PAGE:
Gardasil: Blood clots, fainting, and shady marketing
New studies reported in the Journal of the American Medical Association provide even more reasons why we should keep Gardasil far, far away from our daughters.
The CDC and FDA recently proclaimed that the side effects of the HPV vaccine Gardasil are about what they expected. Adverse effects (including 32 DEATHS), they say, are right in line with other vaccines. So I guess we should all stop worrying so much, since this particular vaccine is only killing the same number of people other vaccines do.
Is it just me, or is there a flaw in the logic there?
And what about the disproportionately high rates of fainting and blood clots reported in the August 18 issue Journal of the American Medical Association? And the accompanying editorial that says the vaccine’s benefit to women is “uncertain.”
I guess we’re supposed to just ignore all of that, too.
Sorry—not when we’re talking about the well-being of countless young women.
And we’re not going to ignore the other study in the same issue of JAMA—the one that calls out the shady marketing practices used to push the vaccine. Medical associations accepting Big Pharma money for “educational campaigns,” unbalanced information on risks vs. benefits, securing mandates that schools require the vaccine—if the article in JAMA is to be believed, Merck & Co. has some pretty shameful actions to answer for.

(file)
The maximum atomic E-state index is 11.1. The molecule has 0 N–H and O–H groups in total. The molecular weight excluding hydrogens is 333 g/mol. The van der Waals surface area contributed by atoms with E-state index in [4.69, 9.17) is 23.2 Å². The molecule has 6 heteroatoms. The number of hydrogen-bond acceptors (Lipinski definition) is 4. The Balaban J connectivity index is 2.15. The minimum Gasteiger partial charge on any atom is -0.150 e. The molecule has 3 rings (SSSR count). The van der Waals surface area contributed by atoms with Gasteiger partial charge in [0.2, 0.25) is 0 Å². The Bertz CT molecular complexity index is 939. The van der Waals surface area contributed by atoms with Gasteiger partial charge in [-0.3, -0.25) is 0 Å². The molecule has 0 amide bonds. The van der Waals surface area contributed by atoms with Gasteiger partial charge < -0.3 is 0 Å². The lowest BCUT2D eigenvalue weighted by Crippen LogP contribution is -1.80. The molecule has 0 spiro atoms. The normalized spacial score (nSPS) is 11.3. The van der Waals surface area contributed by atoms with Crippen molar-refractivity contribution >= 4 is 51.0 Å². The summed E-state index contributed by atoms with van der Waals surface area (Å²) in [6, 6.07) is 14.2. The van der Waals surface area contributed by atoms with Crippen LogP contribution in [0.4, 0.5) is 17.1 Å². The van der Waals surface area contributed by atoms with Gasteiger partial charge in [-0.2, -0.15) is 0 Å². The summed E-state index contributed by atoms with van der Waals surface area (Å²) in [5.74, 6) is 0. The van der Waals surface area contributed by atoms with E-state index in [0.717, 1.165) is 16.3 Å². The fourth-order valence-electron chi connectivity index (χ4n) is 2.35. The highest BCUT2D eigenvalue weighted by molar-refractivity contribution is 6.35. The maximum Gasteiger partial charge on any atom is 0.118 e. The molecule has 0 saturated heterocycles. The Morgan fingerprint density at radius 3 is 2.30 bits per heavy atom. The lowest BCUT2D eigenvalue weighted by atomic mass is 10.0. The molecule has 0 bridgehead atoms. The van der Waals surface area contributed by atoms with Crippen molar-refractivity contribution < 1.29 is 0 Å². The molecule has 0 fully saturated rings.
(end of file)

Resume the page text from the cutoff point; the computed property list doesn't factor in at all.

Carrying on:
Especially when you consider a shocking fact pointed out by Diane Harper, MD, of the University of Missouri Kansas City School of Medicine. The incidence rate of cervical cancer in the United States is actually LOWER than the incidence of adverse effects from the very vaccine that’s supposed to protect against it—3.0 per 100,000 women vs. 4.3 per 100,000 doses.
And that’s based on distributed doses—not on what’s actually been used—so the number of adverse effects could be much, much higher.
“HPV Vaccine Side Effects As Expected,” MedPage Today (www.medpagetoday.com).